Similarly, the Dead refused to be filmed for the Woodstock movie. Now, we know they played terribly, but they insured that they would never benefit the way Joe Cocker or Country Joe did even if they had played well. Garcia does appear uncredited on the Woodstock album, saying "Exhibit A" (in the movie, he is holding up a joint), but that was an inside joke. Of course, the Dead didn't get to play at all at Altamont. According to my cousin, Bill Graham's plans to make a movie of the Watkins Glen festival, at that time the largest outdoor rock concert ever, were thwarted when the Dead refused to agree to being filmed. However, knowing that the Grateful Dead's staunch resistance to allowing themselves to be filmed, despite the implicit damper it would put on their career, it makes it all the more significant that the Dead allowed themselves to be filmed and recorded for their concert at the final week of Fillmore West, preserved in the 1972 Fillmore movie and the June, 1972 Columbia album Fillmore: The Last Days.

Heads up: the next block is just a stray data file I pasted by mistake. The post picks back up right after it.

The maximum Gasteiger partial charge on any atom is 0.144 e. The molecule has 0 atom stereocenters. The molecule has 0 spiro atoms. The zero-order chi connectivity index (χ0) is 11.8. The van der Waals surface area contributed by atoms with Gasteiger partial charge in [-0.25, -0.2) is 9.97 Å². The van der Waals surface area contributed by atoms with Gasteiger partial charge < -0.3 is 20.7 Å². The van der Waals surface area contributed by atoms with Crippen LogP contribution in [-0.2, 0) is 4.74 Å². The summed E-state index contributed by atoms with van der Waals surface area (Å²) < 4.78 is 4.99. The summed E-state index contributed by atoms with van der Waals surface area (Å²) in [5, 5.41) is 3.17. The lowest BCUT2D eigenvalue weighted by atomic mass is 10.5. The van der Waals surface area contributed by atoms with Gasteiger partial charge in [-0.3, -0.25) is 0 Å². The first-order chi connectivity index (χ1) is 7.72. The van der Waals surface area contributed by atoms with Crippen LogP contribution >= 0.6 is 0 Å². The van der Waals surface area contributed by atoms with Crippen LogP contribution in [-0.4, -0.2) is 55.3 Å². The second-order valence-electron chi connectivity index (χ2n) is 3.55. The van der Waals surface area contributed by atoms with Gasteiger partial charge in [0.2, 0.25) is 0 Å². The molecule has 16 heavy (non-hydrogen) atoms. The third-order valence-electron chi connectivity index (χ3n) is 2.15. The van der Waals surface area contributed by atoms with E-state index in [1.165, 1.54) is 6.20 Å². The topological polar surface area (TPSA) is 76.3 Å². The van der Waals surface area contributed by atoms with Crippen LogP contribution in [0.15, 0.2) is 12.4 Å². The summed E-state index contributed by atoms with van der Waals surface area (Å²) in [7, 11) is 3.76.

The Closing Of The Fillmore West
The Grateful Dead had first played for Bill Graham at the old Fillmore Auditorium, on 1805 Geary Blvd on December 10, 1965. However, the Dead had always had a contested professional relationship with Graham, and the band had opened a larger competing venue, the Carousel Ballroom. The Carousel was about a mile away, at 1545 Market Street (at Van Ness). However, the Dead's naive mismanagement of the venue allowed Graham to take it over and rename it the Fillmore West. Nonetheless, despite having been bested, the Dead still played both the Fillmore East and Fillmore West many times for Bill Graham. However, by 1971 both venues were too small for the booming rock market, and the Fillmore West building had been sold to the Howard Johnson's hotel chain, so Graham decided to close both places. The Fillmore East had its final concert on June 27, 1971, and the Fillmore West closed the next week.